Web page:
January 19 I Saturday

Genesis 46-48

Matthew 13:1-30

“But I tell you, love your enemies and pray for those who persecute you, that you may be children of your Father in heaven.”  —Matthew 5:44-45


Though Jesus introduced the sixth commandment in the Sermon on the Mount with, “You have heard that it was said, ‘Love your neighbour and hate your enemy’” (Matthew 5:43), they had actually heard no such thing. The commandment reads, “Do not seek revenge or bear a grudge against anyone among your people, but love your neighbour as yourself” (Leviticus 19:18). The intentional misquote comes from some faulty mathematics where the Jews concluded that “neighbour” only included other Jews. They took “Love your neighbour” to mean that they could hate anyone outside the covenant with God, whether Samaritan or Gentile.

Jesus untwists this interpretation and says the people of God are to love not just their neighbours and friends but their enemies and those who persecute them. The reason is so we might be children of God—that we might carry the likeness of our Father in heaven. We are to love our enemies because God is undiscriminating in His love and blessing. He doesn’t cause sunshine to rise on the good and a permanent cloud to sit over the evil; He sends rain to water the fields of Christians and non-Christians alike. Christians are just as likely to get sick or to die prematurely as non-Christians. The benefit of being a Christian is not that we are exempt from tragedy, but that Christ is with us and in us in tragedy.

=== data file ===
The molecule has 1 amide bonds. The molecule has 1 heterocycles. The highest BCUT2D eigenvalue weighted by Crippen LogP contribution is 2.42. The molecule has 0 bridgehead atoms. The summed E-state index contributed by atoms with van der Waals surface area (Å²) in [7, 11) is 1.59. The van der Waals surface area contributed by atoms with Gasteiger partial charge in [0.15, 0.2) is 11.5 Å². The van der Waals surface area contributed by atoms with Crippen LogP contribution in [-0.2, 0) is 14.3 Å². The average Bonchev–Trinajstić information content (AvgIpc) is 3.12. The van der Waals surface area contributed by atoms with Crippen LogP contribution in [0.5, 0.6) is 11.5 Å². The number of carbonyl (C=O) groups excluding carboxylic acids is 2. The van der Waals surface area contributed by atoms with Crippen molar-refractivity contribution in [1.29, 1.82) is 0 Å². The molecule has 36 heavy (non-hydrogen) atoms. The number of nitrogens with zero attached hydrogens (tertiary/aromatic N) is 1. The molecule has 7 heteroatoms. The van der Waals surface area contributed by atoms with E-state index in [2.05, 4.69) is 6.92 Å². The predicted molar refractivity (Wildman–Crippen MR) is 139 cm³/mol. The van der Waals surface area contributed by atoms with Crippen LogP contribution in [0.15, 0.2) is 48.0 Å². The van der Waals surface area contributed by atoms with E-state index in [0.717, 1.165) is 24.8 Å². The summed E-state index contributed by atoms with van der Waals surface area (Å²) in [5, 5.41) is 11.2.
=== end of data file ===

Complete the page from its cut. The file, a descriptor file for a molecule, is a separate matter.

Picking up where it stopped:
There is nothing impressive about loving our friends or fellow Christians. Jesus said, “If you love those who love you, what reward will you get? Are not even the tax collectors doing that?” (Matthew 5:46). We are to love one another, but what is truly radical is when we love beyond familiar people and church walls. In the days of the early church, it was said of Christians, “See how they love each other,” but how much more amazing would it have been if those outside the church had said, “See how these Christians love us”? It does not impress the world that we go into a church building and have a great time together. It impresses them when we go out the door and show the love of Christ to them.

The Sermon on the Mount is about being radically different to the world by being radically true to the character of God. Are we loving people as Jesus loved? Are our hearts moved with compassion for our friends who don’t know Jesus, for difficult co-workers or for the sinners, tax collectors and prostitutes of our day? This kind of love is not natural but must be a supernatural outpouring as the Spirit of God fills our lives and makes us true to His loving character.

Prayer: Precious Lord, thank You for Your wonderful, far-reaching and radical love. May it characterize my life as I surrender to Your Spirit.

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